Police have arrested a self-described tech entrepreneur in connection with the San Francisco stabbing of Cash app founder Bob Lee.
The suspect is 38-year-old Nima Momeni of Emeryville, California. Mr Lee and Mr Momeni knew each other, police said.
According to Mr Momeni’s LinkedIn profile, he is a technology consultant and startup owner.
Police found Mr Lee, 43, unconscious with stab wounds near downtown San Francisco on April 4.
He was critically injured and died at the hospital.
At a news conference on Thursday, San Francisco Police Chief William Scott announced Mr Momeni’s arrest and said the suspect knew Mr Lee.
Chief Scott said Mr Momeni has been charged with murder and is now being held in the San Francisco County Jail.
He did not elaborate on how Mr Lee and the suspect knew each other.
Prosecutors are seeking bail for Mr Momeni. The trial is scheduled to take place on Friday.
Chief Scott said the arrest was “not case closed” and an investigation into Mr Lee’s death was ongoing.
Citing police sources, the report said Mr Lee and the suspect were in a vehicle together and had an argument before Mr Lee was stabbed.
Police officers first responded to reports of a stabbing at around 02:35 local time (09:35 GMT) on April 4.
The San Francisco Standard has seen CCTV footage which shows Mr Lee walking down a deserted alley, looking for help.
He can be seen stumbling towards a parked car, raising his shirt to reveal his injury, but the vehicle drives off before the tech entrepreneur falls to the ground.
Police found Mr Lee unconscious with two stab wounds to his chest in the Rincon Hill area and began providing first aid before taking him to hospital.
He was the Chief Product Officer of cryptocurrency company MobileCoin.
Mr Lee is also credited with founding Cash App, a smartphone-based platform that allows person-to-person money transfers. According to Forbes, the app is popular in the US and is worth $40bn (£32bn).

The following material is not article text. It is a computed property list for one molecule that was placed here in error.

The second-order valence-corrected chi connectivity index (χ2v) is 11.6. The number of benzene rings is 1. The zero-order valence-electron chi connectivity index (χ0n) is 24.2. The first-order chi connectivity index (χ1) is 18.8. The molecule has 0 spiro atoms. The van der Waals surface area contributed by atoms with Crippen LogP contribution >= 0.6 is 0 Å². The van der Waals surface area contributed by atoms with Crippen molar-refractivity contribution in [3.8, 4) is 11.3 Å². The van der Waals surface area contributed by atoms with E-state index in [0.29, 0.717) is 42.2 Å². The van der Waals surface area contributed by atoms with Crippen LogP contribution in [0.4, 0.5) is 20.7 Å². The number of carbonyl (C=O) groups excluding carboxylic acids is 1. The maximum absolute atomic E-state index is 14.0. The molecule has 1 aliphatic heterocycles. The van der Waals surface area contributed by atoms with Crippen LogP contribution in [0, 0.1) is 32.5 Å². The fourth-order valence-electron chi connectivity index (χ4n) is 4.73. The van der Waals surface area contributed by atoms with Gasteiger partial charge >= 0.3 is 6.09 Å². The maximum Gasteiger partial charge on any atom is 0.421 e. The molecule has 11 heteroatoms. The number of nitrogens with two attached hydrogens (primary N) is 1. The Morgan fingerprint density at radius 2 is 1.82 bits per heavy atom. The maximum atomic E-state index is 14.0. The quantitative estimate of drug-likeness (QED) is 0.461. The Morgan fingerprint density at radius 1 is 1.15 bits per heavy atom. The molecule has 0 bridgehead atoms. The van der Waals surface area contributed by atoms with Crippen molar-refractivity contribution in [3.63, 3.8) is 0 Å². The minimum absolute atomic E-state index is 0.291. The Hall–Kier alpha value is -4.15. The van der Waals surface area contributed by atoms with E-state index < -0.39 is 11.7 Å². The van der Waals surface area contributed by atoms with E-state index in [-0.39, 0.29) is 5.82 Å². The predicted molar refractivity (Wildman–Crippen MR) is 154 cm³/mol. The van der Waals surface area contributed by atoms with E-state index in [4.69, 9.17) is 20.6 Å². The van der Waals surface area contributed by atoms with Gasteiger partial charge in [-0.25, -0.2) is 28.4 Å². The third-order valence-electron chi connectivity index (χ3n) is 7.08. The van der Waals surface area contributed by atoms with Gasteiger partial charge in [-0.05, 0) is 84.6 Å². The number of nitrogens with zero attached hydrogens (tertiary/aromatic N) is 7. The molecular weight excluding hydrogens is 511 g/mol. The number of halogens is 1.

His death drew many tributes from figures in the US tech industry.
It also sparked criticism of officials in San Francisco for their response to the city’s violent crime rate.
During Thursday’s news conference, Brooke Jenkins, San Francisco’s district attorney, said her office and the police had “worked tirelessly” to solve Mr. Lee’s case and others.
He also accused those who linked Mr Lee’s killing to overall security in San Francisco of making “irresponsible and irresponsible” statements.
Ms. Jenkins specifically mentioned Elon Musk by name, Mr Lee tweeted after the stabbing “Violent crime in San Francisco is brutal and even when the attackers are caught, they are released immediately.”
“The false circumstances surrounding Mr. Lee’s death helped mislead the world about San Francisco,” he tweeted.
San Francisco’s homicide rate is fairly consistent, according to police statistics. There were 56 murders last year and 56 the year before that. The city is on track for a similar homicide rate this year.
According to the San Francisco Chronicle, the city has an unusually high rate of property crimes, such as burglary and theft, although average rates of violent crime are low compared to other U.S. cities.
Whole Foods temporarily closed its flagship San Francisco store on Monday.
Other retailers such as Walgreens and Target have also closed locations in the city in recent years or reduced opening hours due to crime.